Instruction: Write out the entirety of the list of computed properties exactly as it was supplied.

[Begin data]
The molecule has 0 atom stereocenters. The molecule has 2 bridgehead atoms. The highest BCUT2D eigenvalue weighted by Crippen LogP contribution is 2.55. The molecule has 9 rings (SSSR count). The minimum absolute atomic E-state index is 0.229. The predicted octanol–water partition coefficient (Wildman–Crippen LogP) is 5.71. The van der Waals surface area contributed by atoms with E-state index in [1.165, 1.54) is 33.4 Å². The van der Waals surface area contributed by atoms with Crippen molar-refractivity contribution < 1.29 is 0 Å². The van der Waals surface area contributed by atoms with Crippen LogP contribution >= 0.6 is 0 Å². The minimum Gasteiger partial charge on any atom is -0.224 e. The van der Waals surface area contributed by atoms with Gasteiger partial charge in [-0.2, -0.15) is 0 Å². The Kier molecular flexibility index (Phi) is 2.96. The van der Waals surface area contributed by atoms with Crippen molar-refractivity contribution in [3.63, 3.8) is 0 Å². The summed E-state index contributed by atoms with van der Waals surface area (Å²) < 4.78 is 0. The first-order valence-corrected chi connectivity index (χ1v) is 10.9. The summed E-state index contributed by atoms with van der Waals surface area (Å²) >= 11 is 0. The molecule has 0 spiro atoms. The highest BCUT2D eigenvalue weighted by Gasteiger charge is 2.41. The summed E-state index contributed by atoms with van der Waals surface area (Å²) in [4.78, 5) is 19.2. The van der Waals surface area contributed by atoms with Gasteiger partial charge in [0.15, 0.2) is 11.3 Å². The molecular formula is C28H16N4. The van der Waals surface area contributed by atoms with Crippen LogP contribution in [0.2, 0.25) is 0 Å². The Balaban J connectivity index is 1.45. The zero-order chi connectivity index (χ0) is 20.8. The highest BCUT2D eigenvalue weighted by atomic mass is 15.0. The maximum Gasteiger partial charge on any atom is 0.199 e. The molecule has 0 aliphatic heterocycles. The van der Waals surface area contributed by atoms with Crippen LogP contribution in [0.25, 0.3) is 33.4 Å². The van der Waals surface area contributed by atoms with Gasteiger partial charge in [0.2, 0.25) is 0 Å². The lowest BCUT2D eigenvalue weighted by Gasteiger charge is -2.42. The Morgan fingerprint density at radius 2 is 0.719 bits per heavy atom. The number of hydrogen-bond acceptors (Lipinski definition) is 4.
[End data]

The molecule has 0 atom stereocenters. The molecule has 2 bridgehead atoms. The highest BCUT2D eigenvalue weighted by Crippen LogP contribution is 2.55. The molecule has 9 rings (SSSR count). The minimum absolute atomic E-state index is 0.229. The predicted octanol–water partition coefficient (Wildman–Crippen LogP) is 5.71. The van der Waals surface area contributed by atoms with E-state index in [1.165, 1.54) is 33.4 Å². The van der Waals surface area contributed by atoms with Crippen molar-refractivity contribution < 1.29 is 0 Å². The van der Waals surface area contributed by atoms with Crippen LogP contribution >= 0.6 is 0 Å². The minimum Gasteiger partial charge on any atom is -0.224 e. The van der Waals surface area contributed by atoms with Gasteiger partial charge in [-0.2, -0.15) is 0 Å². The Kier molecular flexibility index (Phi) is 2.96. The van der Waals surface area contributed by atoms with Crippen molar-refractivity contribution in [3.63, 3.8) is 0 Å². The summed E-state index contributed by atoms with van der Waals surface area (Å²) < 4.78 is 0. The first-order valence-corrected chi connectivity index (χ1v) is 10.9. The summed E-state index contributed by atoms with van der Waals surface area (Å²) >= 11 is 0. The molecule has 0 spiro atoms. The highest BCUT2D eigenvalue weighted by Gasteiger charge is 2.41. The summed E-state index contributed by atoms with van der Waals surface area (Å²) in [4.78, 5) is 19.2. The van der Waals surface area contributed by atoms with Gasteiger partial charge in [0.15, 0.2) is 11.3 Å². The molecular formula is C28H16N4. The van der Waals surface area contributed by atoms with Crippen LogP contribution in [0.2, 0.25) is 0 Å². The Balaban J connectivity index is 1.45. The zero-order chi connectivity index (χ0) is 20.8. The highest BCUT2D eigenvalue weighted by atomic mass is 15.0. The maximum Gasteiger partial charge on any atom is 0.199 e. The molecule has 0 aliphatic heterocycles. The van der Waals surface area contributed by atoms with Crippen LogP contribution in [0.25, 0.3) is 33.4 Å². The van der Waals surface area contributed by atoms with Gasteiger partial charge in [0.2, 0.25) is 0 Å². The lowest BCUT2D eigenvalue weighted by Gasteiger charge is -2.42. The Morgan fingerprint density at radius 2 is 0.719 bits per heavy atom. The number of hydrogen-bond acceptors (Lipinski definition) is 4.